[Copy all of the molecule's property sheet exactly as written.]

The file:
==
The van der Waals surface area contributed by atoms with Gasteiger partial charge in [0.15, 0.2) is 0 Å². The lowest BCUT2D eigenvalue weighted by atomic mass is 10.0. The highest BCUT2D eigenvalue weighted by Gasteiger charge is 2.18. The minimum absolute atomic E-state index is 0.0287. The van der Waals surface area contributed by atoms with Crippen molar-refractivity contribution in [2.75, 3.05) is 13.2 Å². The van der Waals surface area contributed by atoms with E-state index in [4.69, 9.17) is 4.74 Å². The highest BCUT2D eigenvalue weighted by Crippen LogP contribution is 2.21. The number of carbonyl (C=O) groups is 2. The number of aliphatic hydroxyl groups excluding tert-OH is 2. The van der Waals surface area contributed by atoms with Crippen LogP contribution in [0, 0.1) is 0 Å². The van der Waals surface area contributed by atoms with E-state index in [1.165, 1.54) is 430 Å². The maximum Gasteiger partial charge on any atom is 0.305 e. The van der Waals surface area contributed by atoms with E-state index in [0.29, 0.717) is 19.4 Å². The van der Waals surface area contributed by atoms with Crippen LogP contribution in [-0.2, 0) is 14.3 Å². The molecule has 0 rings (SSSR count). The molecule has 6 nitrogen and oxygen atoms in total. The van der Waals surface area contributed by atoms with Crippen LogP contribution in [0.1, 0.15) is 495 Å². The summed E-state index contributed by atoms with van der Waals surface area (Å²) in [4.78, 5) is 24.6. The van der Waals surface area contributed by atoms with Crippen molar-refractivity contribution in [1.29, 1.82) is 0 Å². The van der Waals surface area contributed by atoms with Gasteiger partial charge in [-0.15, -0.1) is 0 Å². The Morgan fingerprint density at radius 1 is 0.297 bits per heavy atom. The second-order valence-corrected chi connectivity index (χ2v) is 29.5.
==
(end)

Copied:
The van der Waals surface area contributed by atoms with Gasteiger partial charge in [0.15, 0.2) is 0 Å². The lowest BCUT2D eigenvalue weighted by atomic mass is 10.0. The highest BCUT2D eigenvalue weighted by Gasteiger charge is 2.18. The minimum absolute atomic E-state index is 0.0287. The van der Waals surface area contributed by atoms with Crippen molar-refractivity contribution in [2.75, 3.05) is 13.2 Å². The van der Waals surface area contributed by atoms with E-state index in [4.69, 9.17) is 4.74 Å². The highest BCUT2D eigenvalue weighted by Crippen LogP contribution is 2.21. The number of carbonyl (C=O) groups is 2. The number of aliphatic hydroxyl groups excluding tert-OH is 2. The van der Waals surface area contributed by atoms with Crippen LogP contribution in [0, 0.1) is 0 Å². The van der Waals surface area contributed by atoms with E-state index in [1.165, 1.54) is 430 Å². The maximum Gasteiger partial charge on any atom is 0.305 e. The van der Waals surface area contributed by atoms with E-state index in [0.29, 0.717) is 19.4 Å². The van der Waals surface area contributed by atoms with Crippen LogP contribution in [-0.2, 0) is 14.3 Å². The molecule has 0 rings (SSSR count). The molecule has 6 nitrogen and oxygen atoms in total. The van der Waals surface area contributed by atoms with Crippen LogP contribution in [0.1, 0.15) is 495 Å². The summed E-state index contributed by atoms with van der Waals surface area (Å²) in [4.78, 5) is 24.6. The van der Waals surface area contributed by atoms with Crippen molar-refractivity contribution in [1.29, 1.82) is 0 Å². The van der Waals surface area contributed by atoms with Gasteiger partial charge in [-0.15, -0.1) is 0 Å². The Morgan fingerprint density at radius 1 is 0.297 bits per heavy atom. The second-order valence-corrected chi connectivity index (χ2v) is 29.5.